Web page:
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Columbus: Inadequate Crosswalks

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Starting a new thread on this so as to not take a separate thread in the Columbus development forum off topic:

 

11 hours ago, Zyrokai said:

 

Good luck with the crosswalk markings. I've talked about this before, but I'm literally disgusted with the crosswalks in this city. Even in the Short North they don't use the striped, clearly marked crosswalks. It's all the two lane "standard/type A" crosswalk and it seriously pisses me off. I actually want to start a petition to make the standards higher.

 

This bothers me so much.

 

An anecdote:

 

The city added crosswalk markings along Thurman Ave in German Village this summer after repeated requests from the south side commission, but they only added basic parallel lines. I requested through 311 they add high-visibility markings at one intersection (and signs, but I'd be happy just with the markings) and after two months they responded saying that upon further review, the Division of Traffic Management recommended no changes.

 

What's ridiculous is that the city joined NACTO last year and specifically did so to show its commitment to implementing best practices from the NACTO Urban Street Design Guide -- it says as much on their Complete Streets page. The problem they haven't actually implemented even the most basic best practices, because a critical recommendation for crosswalks in the guide is to use "high­-visibility ladder, zebra, and continental crosswalk markings" over standard parallel lines.

 

I for one would absolutely support any means of pressuring the city to actually paint proper crosswalks.

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I was curious so I hopped on the google maps machine and took a trip to both Cincinnati and Cleveland to check out their crosswalk situation. Both cities have the same issue that we are complaining about in Columbus, not that it makes it OK. Cincinnati is as bad as Columbus. Just like Columbus, Cincinnati only seems to use the dashed cross walk for pedestrian crossings that are not located at an intersection, or are located at an intersection but are on a one-way street and on the side of the intersection where no cars will stop. Cleveland is much better than Columbus and Cincinnati, but still inconsistent.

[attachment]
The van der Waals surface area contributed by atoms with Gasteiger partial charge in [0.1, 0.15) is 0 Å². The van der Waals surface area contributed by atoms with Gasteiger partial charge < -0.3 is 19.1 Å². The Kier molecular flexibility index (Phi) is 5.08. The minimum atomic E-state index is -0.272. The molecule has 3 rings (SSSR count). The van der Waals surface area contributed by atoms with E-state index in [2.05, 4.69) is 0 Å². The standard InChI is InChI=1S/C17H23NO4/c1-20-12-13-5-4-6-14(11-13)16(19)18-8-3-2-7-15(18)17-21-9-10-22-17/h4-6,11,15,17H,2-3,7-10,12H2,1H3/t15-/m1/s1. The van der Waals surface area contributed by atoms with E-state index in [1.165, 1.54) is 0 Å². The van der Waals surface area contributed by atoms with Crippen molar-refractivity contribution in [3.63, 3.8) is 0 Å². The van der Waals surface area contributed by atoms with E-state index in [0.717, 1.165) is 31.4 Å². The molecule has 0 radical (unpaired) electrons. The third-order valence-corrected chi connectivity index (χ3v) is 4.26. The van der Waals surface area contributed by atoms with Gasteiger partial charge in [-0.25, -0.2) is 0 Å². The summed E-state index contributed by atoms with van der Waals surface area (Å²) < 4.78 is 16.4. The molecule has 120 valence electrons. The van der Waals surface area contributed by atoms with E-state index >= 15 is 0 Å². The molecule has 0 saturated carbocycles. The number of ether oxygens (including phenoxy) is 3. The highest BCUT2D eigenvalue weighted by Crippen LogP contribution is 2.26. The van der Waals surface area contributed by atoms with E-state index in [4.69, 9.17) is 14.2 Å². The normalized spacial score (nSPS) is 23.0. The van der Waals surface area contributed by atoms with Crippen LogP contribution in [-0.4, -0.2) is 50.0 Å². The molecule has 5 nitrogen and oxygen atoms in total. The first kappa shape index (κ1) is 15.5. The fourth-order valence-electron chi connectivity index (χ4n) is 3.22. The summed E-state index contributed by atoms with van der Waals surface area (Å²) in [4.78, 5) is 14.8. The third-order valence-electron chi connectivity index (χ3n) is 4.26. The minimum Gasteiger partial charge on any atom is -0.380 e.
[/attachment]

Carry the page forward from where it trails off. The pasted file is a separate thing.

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50 minutes ago, cbussoccer said:

Cincinnati only seems to use the dashed cross walk for pedestrian crossings that are not located at an intersection, or are located at an intersection but are on a one-way street and on the side of the intersection where no cars will stop.

 

Not actually true, though. There's a lot of legacy design around Cincinnati, but newer crosswalks are zebra-style, for the most part.

 

Here are a couple examples of mid-block zebra crosswalks:

https://goo.gl/maps/HC2beXtoW7hq7KEp9

https://goo.gl/maps/q6pAEY6YPQbKBWU28

 

Edit: oh, you said NOT located at intersections. I'll search for some intersection ones.

 

Intersections:

https://goo.gl/maps/N6qJNrdCuGQvpfXQ6

https://goo.gl/maps/aoFsPrQe9a7JFn1G6

https://goo.gl/maps/VS6fwARZiDxyevFs8

Edited by Robuu

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2 minutes ago, Robuu said:

 

Not actually true, though. There's a lot of legacy design around Cincinnati, but newer crosswalks are zebra-style, for the most part.

 

Here are a couple examples of mid-block zebra crosswalks:

https://goo.gl/maps/HC2beXtoW7hq7KEp9

https://goo.gl/maps/q6pAEY6YPQbKBWU28

 

You are proving what I was saying. Those two examples are the "pedestrian corossings that are not located at an intersection" that I was talking about. Columbus does the same exact thing. 

 

https://www.google.com/maps/@39.9698115,-83.0039712,3a,75y,162.71h,82.52t/data=!3m6!1e1!3m4!1sc9hF9amGy7UjCmljX_-VDw!2e0!7i13312!8i6656

https://www.google.com/maps/@39.9677238,-83.0053276,3a,75y,7.14h,88.71t/data=!3m6!1e1!3m4!1sQQ_6HOSITjZxefayixYUzw!2e0!7i13312!8i6656

https://www.google.com/maps/@39.9646667,-83.003999,3a,75y,90.95h,83.02t/data=!3m6!1e1!3m4!1sfRgL_kLP1EH7gJrBHFP5wg!2e0!7i13312!8i6656

https://www.google.com/maps/@39.9634571,-83.0045024,3a,75y,142.87h,82.99t/data=!3m6!1e1!3m4!1sWXcn2hAz8hQ8cDi8gdoNxA!2e0!7i13312!8i6656

 

 

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26 minutes ago, Robuu said:

^ Right, check my edit. I first misread the "not at intersections" part.